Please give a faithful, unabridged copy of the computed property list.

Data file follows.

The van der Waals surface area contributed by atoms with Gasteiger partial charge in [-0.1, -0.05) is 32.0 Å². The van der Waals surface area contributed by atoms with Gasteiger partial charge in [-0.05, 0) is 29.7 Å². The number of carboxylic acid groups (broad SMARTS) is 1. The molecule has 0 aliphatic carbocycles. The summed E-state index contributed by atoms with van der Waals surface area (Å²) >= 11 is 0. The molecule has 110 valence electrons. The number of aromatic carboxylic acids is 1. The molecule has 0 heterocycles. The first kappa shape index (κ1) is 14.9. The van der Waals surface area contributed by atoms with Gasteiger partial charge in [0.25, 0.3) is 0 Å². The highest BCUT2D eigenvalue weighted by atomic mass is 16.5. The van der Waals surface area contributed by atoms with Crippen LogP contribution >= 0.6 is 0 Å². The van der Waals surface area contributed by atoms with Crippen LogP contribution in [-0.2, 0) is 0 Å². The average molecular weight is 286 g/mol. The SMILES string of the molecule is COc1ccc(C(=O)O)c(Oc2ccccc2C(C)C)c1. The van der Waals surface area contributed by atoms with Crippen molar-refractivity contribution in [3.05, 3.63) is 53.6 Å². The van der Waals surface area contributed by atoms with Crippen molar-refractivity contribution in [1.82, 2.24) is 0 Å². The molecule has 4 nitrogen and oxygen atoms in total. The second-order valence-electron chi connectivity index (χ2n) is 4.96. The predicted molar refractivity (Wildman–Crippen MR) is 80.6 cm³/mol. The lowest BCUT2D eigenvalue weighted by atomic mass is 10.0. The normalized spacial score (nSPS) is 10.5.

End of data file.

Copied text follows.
The van der Waals surface area contributed by atoms with Gasteiger partial charge in [-0.1, -0.05) is 32.0 Å². The van der Waals surface area contributed by atoms with Gasteiger partial charge in [-0.05, 0) is 29.7 Å². The number of carboxylic acid groups (broad SMARTS) is 1. The molecule has 0 aliphatic carbocycles. The summed E-state index contributed by atoms with van der Waals surface area (Å²) >= 11 is 0. The molecule has 110 valence electrons. The number of aromatic carboxylic acids is 1. The molecule has 0 heterocycles. The first kappa shape index (κ1) is 14.9. The van der Waals surface area contributed by atoms with Gasteiger partial charge in [0.25, 0.3) is 0 Å². The highest BCUT2D eigenvalue weighted by atomic mass is 16.5. The van der Waals surface area contributed by atoms with Crippen LogP contribution >= 0.6 is 0 Å². The van der Waals surface area contributed by atoms with Crippen LogP contribution in [-0.2, 0) is 0 Å². The average molecular weight is 286 g/mol. The SMILES string of the molecule is COc1ccc(C(=O)O)c(Oc2ccccc2C(C)C)c1. The van der Waals surface area contributed by atoms with Crippen molar-refractivity contribution in [3.05, 3.63) is 53.6 Å². The van der Waals surface area contributed by atoms with Crippen molar-refractivity contribution in [1.82, 2.24) is 0 Å². The molecule has 4 nitrogen and oxygen atoms in total. The second-order valence-electron chi connectivity index (χ2n) is 4.96. The predicted molar refractivity (Wildman–Crippen MR) is 80.6 cm³/mol. The lowest BCUT2D eigenvalue weighted by atomic mass is 10.0. The normalized spacial score (nSPS) is 10.5.